The latest round of health/life safety projects may cost Robinson Unit 2 schools a lot less than 10 years ago.
The preliminary results of the state-mandated 10-year Health/Life Safety Survey were discussed during Monday's Unit 2 school board meeting. Based on architect's estimates, Robinson school may need more than $2.8 million in Life Safety repairs and renovations during the next decade. That is down from $6.5 to $7 million in the 2007 survey.
All schools are required under state law to have a certified architect perform a Health/Life Safety Survey every 10 years. The survey looks at renovations needed to keep up with ever-changing state standards. It also determines which projects need to be done immediately and which ones can wait.
Once a school board sets a course of action, it must be approved by the regional superintendent's office and the Illinois State Board of Education. Bonds are usually issued to pay for the work.
One of the bigger projects would be repairs to the Robinson High School gymnasium floor. It is estimated RHS will need about $1.5 million in work, with most of the money possibly going toward repairing the floor.
Efforts are still underway to determine the root cause of moisture damage to the floor. Board President Dennis Inboden said he is all in favor of getting the repairs done quickly, but wants to make sure "we really fix the problem" when the work is done.
Lincoln Elementary School needs an estimated $1 million in work.
Several years ago, all exterior walls of the original structure were tuckpointed except the south wall along the courtyard. Moisture has seeped in and some exterior bricks are pushing outward, while some interior ones are pushing in, Superintendent Josh Quick said.
To repair the damage, it may be necessary to remove all the bricks then re-lay them, he explained. This could cost an estimated $800,000.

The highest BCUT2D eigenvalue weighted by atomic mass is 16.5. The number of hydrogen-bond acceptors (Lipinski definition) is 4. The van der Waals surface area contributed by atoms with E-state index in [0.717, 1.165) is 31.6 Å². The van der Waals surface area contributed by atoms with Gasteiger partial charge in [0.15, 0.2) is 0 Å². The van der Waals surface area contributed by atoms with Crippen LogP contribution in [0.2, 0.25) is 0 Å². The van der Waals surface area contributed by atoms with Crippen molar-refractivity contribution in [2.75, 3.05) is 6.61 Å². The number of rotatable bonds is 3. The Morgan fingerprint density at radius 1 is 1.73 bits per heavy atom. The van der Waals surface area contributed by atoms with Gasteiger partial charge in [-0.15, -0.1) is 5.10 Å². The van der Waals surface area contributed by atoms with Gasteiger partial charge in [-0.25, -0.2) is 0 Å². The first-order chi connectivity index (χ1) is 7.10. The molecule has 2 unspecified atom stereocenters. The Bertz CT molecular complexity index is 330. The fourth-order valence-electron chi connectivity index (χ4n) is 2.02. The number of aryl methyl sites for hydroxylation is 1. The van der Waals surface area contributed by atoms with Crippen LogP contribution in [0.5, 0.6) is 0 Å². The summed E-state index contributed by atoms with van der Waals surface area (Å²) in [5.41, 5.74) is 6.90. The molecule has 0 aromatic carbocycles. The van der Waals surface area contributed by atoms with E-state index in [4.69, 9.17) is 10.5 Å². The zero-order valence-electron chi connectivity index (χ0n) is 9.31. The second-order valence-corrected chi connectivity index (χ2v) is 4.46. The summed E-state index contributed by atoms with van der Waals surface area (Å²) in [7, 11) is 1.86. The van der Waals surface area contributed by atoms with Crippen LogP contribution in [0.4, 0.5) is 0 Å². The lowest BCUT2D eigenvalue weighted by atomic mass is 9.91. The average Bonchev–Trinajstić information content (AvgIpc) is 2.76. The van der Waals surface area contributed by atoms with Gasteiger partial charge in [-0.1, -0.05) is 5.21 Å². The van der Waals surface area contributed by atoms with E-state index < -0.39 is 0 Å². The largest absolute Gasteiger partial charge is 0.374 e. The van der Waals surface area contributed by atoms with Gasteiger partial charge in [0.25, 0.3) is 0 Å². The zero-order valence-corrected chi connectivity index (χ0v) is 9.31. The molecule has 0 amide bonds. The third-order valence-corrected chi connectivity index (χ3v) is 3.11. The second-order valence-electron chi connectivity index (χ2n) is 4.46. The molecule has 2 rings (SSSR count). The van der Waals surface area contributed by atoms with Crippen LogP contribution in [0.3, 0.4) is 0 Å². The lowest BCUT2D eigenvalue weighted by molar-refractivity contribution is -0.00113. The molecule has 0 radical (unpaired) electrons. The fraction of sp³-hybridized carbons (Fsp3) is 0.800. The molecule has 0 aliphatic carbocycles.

Washington Elementary School and Nuttall Middle School need relatively little work, with estimates set at $154,000 and $100,000, respectively.
NMS may yet become the site of the Robinson Soccer League's home field. Board members Monday heard an update on the proposal from Rick Guyer.
The league would level the field and plant Bermuda grass on it. The field would not only have room for soccer, but two football fields for the Robinson Junior Football League to use for practice. NMS physical education classes and cross country would also use the area.
"The reason this location is the best is that it helps the most people," Guyer said.
Renovations to the area would cost an estimated $25,000. The league is looking into fund-raising and is seeking a grant from the Mary Heath Foundation. It recently was awarded one for $10,000 from the Silas and Ruth Claypool Foundation.
The league has a junior-high team. It plays in spring and fall and just completed its fourth season. A high-school team, that will play only in spring, is expected to launch in May.
The preliminary tax levy was approved and will be posted. The board will take final action on it during the Dec. 18 meeting at the central office. A Truth in Taxation hearing will precede the meeting.
Quick said the overall tax rate is dropping from 4.0285 this year to 3.996. This reflects reductions in both the Social Security and Illinois Municipal Retirement Fund rates.
In other business, the board hired Elizabeth Yoder as a bus driver and Tracy Tipton as a cross-category paraprofessional at NMS. Deacon Fuller was approved as a volunteer assistant track coach and Jim Poettker was promoted to head custodian at WES.
Resignations were accepted from head RHS football coach Tim Nolen, LES evening custodian Rick Sparks and WES dishwasher Sarah Mikeworth.
Also, Julia Granderson resigned as both flex bus driver and RHS lunchroom supervisor.
The board continued considering options for bringing local pre-kindergarten programs under one roof and approved the district risk management plan as presented.